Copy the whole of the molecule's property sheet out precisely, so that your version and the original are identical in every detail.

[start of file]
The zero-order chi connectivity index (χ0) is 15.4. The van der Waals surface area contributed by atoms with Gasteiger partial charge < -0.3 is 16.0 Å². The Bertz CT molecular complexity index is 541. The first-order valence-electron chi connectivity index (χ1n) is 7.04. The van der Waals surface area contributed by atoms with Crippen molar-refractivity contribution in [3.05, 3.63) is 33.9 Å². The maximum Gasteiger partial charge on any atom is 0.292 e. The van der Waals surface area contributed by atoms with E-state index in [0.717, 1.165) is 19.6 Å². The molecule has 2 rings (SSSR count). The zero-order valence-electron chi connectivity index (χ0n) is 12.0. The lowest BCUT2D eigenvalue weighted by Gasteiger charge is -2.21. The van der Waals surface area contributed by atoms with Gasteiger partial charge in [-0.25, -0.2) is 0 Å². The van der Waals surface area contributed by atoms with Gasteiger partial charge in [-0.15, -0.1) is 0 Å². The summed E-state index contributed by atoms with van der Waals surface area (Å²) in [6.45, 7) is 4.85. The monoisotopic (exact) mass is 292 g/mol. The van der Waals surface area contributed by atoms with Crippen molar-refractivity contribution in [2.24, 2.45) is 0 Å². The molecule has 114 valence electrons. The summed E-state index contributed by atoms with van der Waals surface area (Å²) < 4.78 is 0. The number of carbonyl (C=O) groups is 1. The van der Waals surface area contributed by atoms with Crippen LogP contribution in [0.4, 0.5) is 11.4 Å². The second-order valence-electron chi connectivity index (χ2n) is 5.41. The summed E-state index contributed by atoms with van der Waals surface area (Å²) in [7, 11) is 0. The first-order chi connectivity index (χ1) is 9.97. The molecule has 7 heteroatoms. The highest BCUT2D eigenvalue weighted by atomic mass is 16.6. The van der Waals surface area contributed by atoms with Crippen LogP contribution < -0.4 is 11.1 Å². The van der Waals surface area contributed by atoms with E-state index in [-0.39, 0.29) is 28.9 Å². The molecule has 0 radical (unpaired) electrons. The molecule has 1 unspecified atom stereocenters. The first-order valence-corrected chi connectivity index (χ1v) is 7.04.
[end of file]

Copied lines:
The zero-order chi connectivity index (χ0) is 15.4. The van der Waals surface area contributed by atoms with Gasteiger partial charge < -0.3 is 16.0 Å². The Bertz CT molecular complexity index is 541. The first-order valence-electron chi connectivity index (χ1n) is 7.04. The van der Waals surface area contributed by atoms with Crippen molar-refractivity contribution in [3.05, 3.63) is 33.9 Å². The maximum Gasteiger partial charge on any atom is 0.292 e. The van der Waals surface area contributed by atoms with E-state index in [0.717, 1.165) is 19.6 Å². The molecule has 2 rings (SSSR count). The zero-order valence-electron chi connectivity index (χ0n) is 12.0. The lowest BCUT2D eigenvalue weighted by Gasteiger charge is -2.21. The van der Waals surface area contributed by atoms with Gasteiger partial charge in [-0.25, -0.2) is 0 Å². The van der Waals surface area contributed by atoms with Gasteiger partial charge in [-0.15, -0.1) is 0 Å². The summed E-state index contributed by atoms with van der Waals surface area (Å²) in [6.45, 7) is 4.85. The monoisotopic (exact) mass is 292 g/mol. The van der Waals surface area contributed by atoms with Crippen molar-refractivity contribution in [2.24, 2.45) is 0 Å². The molecule has 114 valence electrons. The summed E-state index contributed by atoms with van der Waals surface area (Å²) < 4.78 is 0. The number of carbonyl (C=O) groups is 1. The van der Waals surface area contributed by atoms with Crippen LogP contribution in [0.4, 0.5) is 11.4 Å². The second-order valence-electron chi connectivity index (χ2n) is 5.41. The summed E-state index contributed by atoms with van der Waals surface area (Å²) in [7, 11) is 0. The first-order chi connectivity index (χ1) is 9.97. The molecule has 7 heteroatoms. The highest BCUT2D eigenvalue weighted by atomic mass is 16.6. The van der Waals surface area contributed by atoms with Crippen LogP contribution < -0.4 is 11.1 Å². The van der Waals surface area contributed by atoms with E-state index in [-0.39, 0.29) is 28.9 Å². The molecule has 0 radical (unpaired) electrons. The molecule has 1 unspecified atom stereocenters. The first-order valence-corrected chi connectivity index (χ1v) is 7.04.